WTW Pensionsfonds is planning a continued business expansion as it takes over direct pensions promises, Unterstutzungskassen promises and portfolios of other Pensionsfonds.

MAN, the subsidiary of the German carmaker Volkswagen, had recently transferred the pensions of its approximately 22,000 employees worth around €619m to Willis Towers Watson’s Pensionsfonds.

Michael Karst, director legal, tax and accounting at Willis Towers Watson Germany, told IPE the takeover of MAN’s portfolio took place in December 2019 and it did not have a significant impact WTW Pensionsfonds’ returns last year, “but will have an impact in the future”.

Total assets ballooned to €4.4bn in the 2019 fiscal year, a steep shot up from €1.1bn in 2018, according to results published in the Federal Gazette Bundesanzeiger.

WTW Pensionsfonds added assets from other Pensionsfonds, particularly in the Gruppen-Pensionsplan 2013 and the Gruppen-Pensionsplan Fondsrente, VorsorgePlan pension plans.

It transferred a total of 27,901 pensions from company schemes to the Gruppen-Pensionsplan 2013, to reach a total of 31,356 pensions managed at the end of 2019. The total amount of pension assets transferred into the WTW plan was €3.2bn.

The largest share of actuarial reserves is in the Gruppen-Pensionsplan 2013, with guaranteed assets of €4.3bn in 2019, compared to €1bn the year before.

Contributions for €1.5m were transferred to the Gruppen-Pensionsplan BVP 2015, with a total of 1,013 participants.

The Gruppen-Pensionsplans BVP 2016 received contributions for just €1,000 at the end of the financial year. WTW Pensionsfonds catered for 1,662 participants.

Michael Karst at WTW

Michael Karst, WTW Germany

For the Gruppen-Pensionsplan Fondsrente VorsorgePlan, WTW Pensionsfonds took on 897 participants for a total worth €10.4m.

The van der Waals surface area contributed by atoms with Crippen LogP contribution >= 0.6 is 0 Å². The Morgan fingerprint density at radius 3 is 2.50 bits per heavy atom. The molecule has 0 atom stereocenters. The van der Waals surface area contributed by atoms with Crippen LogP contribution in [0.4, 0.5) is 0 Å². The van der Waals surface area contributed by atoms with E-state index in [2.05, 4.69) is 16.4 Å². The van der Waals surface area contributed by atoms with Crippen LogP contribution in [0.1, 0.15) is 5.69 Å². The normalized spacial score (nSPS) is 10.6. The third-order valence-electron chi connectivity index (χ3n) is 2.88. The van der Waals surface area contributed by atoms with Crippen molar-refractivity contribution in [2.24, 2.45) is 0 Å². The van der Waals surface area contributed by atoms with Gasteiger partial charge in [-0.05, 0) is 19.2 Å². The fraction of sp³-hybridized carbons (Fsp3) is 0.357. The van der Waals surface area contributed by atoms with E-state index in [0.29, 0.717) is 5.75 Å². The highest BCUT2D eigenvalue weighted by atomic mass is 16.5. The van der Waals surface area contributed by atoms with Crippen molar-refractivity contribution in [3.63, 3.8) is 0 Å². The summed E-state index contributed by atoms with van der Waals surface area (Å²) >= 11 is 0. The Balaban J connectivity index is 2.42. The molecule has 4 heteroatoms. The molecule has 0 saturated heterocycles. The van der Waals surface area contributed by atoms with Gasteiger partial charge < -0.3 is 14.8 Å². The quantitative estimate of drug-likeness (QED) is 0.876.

“The main driver for the growth in total assets, capital investments and actuarial reserves was the transfer of a total of six portfolios,” Karst said, adding that it included an Innogy portfolio from RWE’s Pensionsfonds.

Capital investments rose to €4.4bn last year compared to €1.1bn in 2018, according to financial results.

“The equity market in 2019 was decisive for the disproportionate growth [of capital investments]. Almost all asset classes delivered record-breaking returns unaffected by political turbulence and fears of recession, and fuelled by support measures of the major central banks,” said Nikolaus Schmidt-Narischkin, director consulting services at WTW.

The firm is taking strong risk management measures for capital investments in light of the COVID-19 pandemic. It closely monitors the coverage situation for WTW Pensionsfonds’ sponsoring companies.

Nikolaus Schmidt-Narischkin at WTW

Nikolaus Schmidt-Narischkin, WTW Germany

In the long term, it believes the greatest challenge is the prolonged period of negative interest rates in the euro zone.

The COVID-19 pandemic causes uncertainties and in extreme cases results can differ significantly from expectations, it said.

It expects further legislative and regulatory measures for pensionsfonds in 2020 to contain the negative impact of the pandemic.

BaFin, Germany’s Federal Financial Supervisory Authority, has already taken action to allow employers to submit a plan to restore the coverage of up to 10% provided by guaranteed assets until 1 October at the latest, and not within three months from the start of the underfunding period.

Initial payments to restock the cover of assets can be made in 2021 instead of this year.

A scenario that mirrors last year’s returns will almost certainly not replicate this year in view of COVID-19, even though low interest rates and purchase programmes by the major central banks continue to provide support, Schmidt-Narischkin said.

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